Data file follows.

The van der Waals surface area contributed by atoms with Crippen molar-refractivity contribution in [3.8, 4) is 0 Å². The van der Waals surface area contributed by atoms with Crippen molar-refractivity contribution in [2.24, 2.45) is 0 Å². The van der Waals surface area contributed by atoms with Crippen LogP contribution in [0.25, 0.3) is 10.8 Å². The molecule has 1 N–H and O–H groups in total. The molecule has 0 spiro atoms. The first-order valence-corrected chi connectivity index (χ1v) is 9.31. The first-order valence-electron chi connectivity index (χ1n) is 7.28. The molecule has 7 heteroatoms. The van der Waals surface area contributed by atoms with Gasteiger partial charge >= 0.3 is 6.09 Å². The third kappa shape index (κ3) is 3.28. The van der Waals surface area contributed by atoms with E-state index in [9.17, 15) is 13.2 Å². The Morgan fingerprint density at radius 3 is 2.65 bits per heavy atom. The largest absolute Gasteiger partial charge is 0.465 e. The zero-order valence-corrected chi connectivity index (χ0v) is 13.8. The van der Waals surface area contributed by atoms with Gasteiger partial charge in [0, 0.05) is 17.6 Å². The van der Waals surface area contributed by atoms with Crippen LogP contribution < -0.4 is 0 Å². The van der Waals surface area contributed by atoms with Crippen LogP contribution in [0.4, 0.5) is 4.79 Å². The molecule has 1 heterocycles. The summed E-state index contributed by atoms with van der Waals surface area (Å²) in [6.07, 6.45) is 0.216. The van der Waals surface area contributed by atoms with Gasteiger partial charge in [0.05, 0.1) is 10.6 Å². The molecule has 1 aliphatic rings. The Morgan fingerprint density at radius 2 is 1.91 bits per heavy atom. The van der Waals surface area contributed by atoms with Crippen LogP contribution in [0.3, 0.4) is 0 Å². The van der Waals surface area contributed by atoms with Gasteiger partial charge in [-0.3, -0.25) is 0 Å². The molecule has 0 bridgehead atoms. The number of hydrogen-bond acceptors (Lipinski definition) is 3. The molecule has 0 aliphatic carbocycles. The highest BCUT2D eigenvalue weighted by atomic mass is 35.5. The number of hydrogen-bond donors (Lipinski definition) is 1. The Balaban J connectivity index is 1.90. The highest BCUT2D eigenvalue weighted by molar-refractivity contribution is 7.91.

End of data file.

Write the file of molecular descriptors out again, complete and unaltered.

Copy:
The van der Waals surface area contributed by atoms with Crippen molar-refractivity contribution in [3.8, 4) is 0 Å². The van der Waals surface area contributed by atoms with Crippen molar-refractivity contribution in [2.24, 2.45) is 0 Å². The van der Waals surface area contributed by atoms with Crippen LogP contribution in [0.25, 0.3) is 10.8 Å². The molecule has 1 N–H and O–H groups in total. The molecule has 0 spiro atoms. The first-order valence-corrected chi connectivity index (χ1v) is 9.31. The first-order valence-electron chi connectivity index (χ1n) is 7.28. The molecule has 7 heteroatoms. The van der Waals surface area contributed by atoms with Gasteiger partial charge >= 0.3 is 6.09 Å². The third kappa shape index (κ3) is 3.28. The van der Waals surface area contributed by atoms with E-state index in [9.17, 15) is 13.2 Å². The Morgan fingerprint density at radius 3 is 2.65 bits per heavy atom. The largest absolute Gasteiger partial charge is 0.465 e. The zero-order valence-corrected chi connectivity index (χ0v) is 13.8. The van der Waals surface area contributed by atoms with Gasteiger partial charge in [0, 0.05) is 17.6 Å². The van der Waals surface area contributed by atoms with Crippen LogP contribution < -0.4 is 0 Å². The van der Waals surface area contributed by atoms with Crippen LogP contribution in [0.4, 0.5) is 4.79 Å². The molecule has 1 heterocycles. The summed E-state index contributed by atoms with van der Waals surface area (Å²) in [6.07, 6.45) is 0.216. The van der Waals surface area contributed by atoms with Gasteiger partial charge in [0.05, 0.1) is 10.6 Å². The molecule has 1 aliphatic rings. The Morgan fingerprint density at radius 2 is 1.91 bits per heavy atom. The van der Waals surface area contributed by atoms with Crippen LogP contribution in [0.3, 0.4) is 0 Å². The van der Waals surface area contributed by atoms with Gasteiger partial charge in [-0.3, -0.25) is 0 Å². The molecule has 0 bridgehead atoms. The number of hydrogen-bond acceptors (Lipinski definition) is 3. The molecule has 0 aliphatic carbocycles. The highest BCUT2D eigenvalue weighted by atomic mass is 35.5. The number of hydrogen-bond donors (Lipinski definition) is 1. The Balaban J connectivity index is 1.90. The highest BCUT2D eigenvalue weighted by molar-refractivity contribution is 7.91.